In this issue, Devashish Mitra explores the role of trade in faster job creation and economic growth in India and provides policy recommendations to facilitate this. S Mahendra Dev’s article examines the recent agricultural laws and its impact on farmers’ income, while suggesting further reforms required in the sector. Suyash Desai’s paper argues that the development and demonstration of maritime power affords India the best way of managing China in the Indo-Pacific region. D Narayana and Shagishna K analyse the role of religious faith in financial exclusion in India. Finally, Sharmadha Srinivasan and Prakhar Misra aim to establish  the issues with fiscal marksmanship of states’ revenue budgets.

  • Indian Public Policy Review
    Vol. 3 No. 4 (Jul-Sep) (2022)

    In the July issue of 2022, Barry Eichengreen, Poonam Gupta and Tim Marple review the arguments for the issuance of a Central Bank Digital Currency for India and review India's progress with other countries. Kevin James, Kandarp Patel and Anoop Singh's paper examines the key areas in which India needs Public Financial Management reforms and charts a comprehensive way forward for achieving it. Using constituency-level information, the paper by Vivek Jadhav examines how social diversity, religious diversity, and fractionalization affect the electoral outcomes in a First-past-the-post system. In her paper, Renu Kohli analyses some vital aspects of India’s flexible inflation targeting (FIT) regime and recommends further testing over different economic cycles before claiming success of the regime. Manoj Kewalramani reviews "How China Sees India and the World", the latest book by Shyam Saran.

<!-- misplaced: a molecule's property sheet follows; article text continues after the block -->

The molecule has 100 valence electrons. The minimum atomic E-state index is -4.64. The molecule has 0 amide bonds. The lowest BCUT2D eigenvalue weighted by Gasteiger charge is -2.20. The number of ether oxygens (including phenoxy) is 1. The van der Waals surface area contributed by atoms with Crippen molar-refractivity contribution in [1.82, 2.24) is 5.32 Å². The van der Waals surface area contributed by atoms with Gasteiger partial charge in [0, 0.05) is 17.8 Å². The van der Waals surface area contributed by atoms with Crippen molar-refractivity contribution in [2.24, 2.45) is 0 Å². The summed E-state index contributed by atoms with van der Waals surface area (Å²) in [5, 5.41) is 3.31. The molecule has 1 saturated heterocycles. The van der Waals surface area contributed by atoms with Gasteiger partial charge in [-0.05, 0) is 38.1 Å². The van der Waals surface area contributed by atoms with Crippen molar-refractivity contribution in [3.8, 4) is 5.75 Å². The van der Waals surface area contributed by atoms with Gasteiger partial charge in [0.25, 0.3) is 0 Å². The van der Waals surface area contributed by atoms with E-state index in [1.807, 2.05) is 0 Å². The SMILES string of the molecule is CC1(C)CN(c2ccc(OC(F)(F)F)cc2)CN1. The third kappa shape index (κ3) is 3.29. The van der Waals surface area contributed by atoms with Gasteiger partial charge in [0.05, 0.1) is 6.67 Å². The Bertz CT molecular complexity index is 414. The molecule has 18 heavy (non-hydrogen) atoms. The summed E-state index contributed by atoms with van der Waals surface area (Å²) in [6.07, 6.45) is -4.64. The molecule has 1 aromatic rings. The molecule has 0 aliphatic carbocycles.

• Indian Public Policy Review
    Vol. 5 No. 1 (Jan-Feb) (2024)

    The paper by Jos Chathukulam, Manasi Joseph, T.V. Thilakan, V. Rekha & C V Balamurali evaluates the strengths, weaknesses, opportunities and challenges involved in the management and utilisation of health grants in Kerala. The paper by Motkuri and Revathi examines the trends in private and public expenditure on education in India during the last seven decades and finds that private expenditure on education is growing faster than that of the public. The study by Janak Raj, Vrinda Gupta, & Aakanksha Shrawan explores the relationship between economic growth and non-income components (health and education) of the Human Development Index (HDI) for 26 Indian states during the period from 1990 to 2019 and finds a strong two-way relationship between economic growth and non-income components in the long run. T Selvaraju carries out an audit of the performance of the Comptroller and Auditor General of India and recommends greater accountability without curbing the independence of the institution. Finally, Shree Kumar reviews the book "When the Chips are Down", written by Pranay Kotasthane and Abhiram Manchi, and lauds it for covering the essentials that can help create an action plan for the next twenty years for the Indian semiconductor industry.

  • Indian Public Policy Review
    Vol. 2 No. 3 (May-Jun) (2021)

    IPPR is a peer-reviewed, bi-monthly, online and an open-access journal, which will carry original, analytical, policy relevant papers, book reviews, and commentaries, inter alia, Economics, Political Science, International Relations and Security, Political and Defence Strategy, and Science and Technology Policy.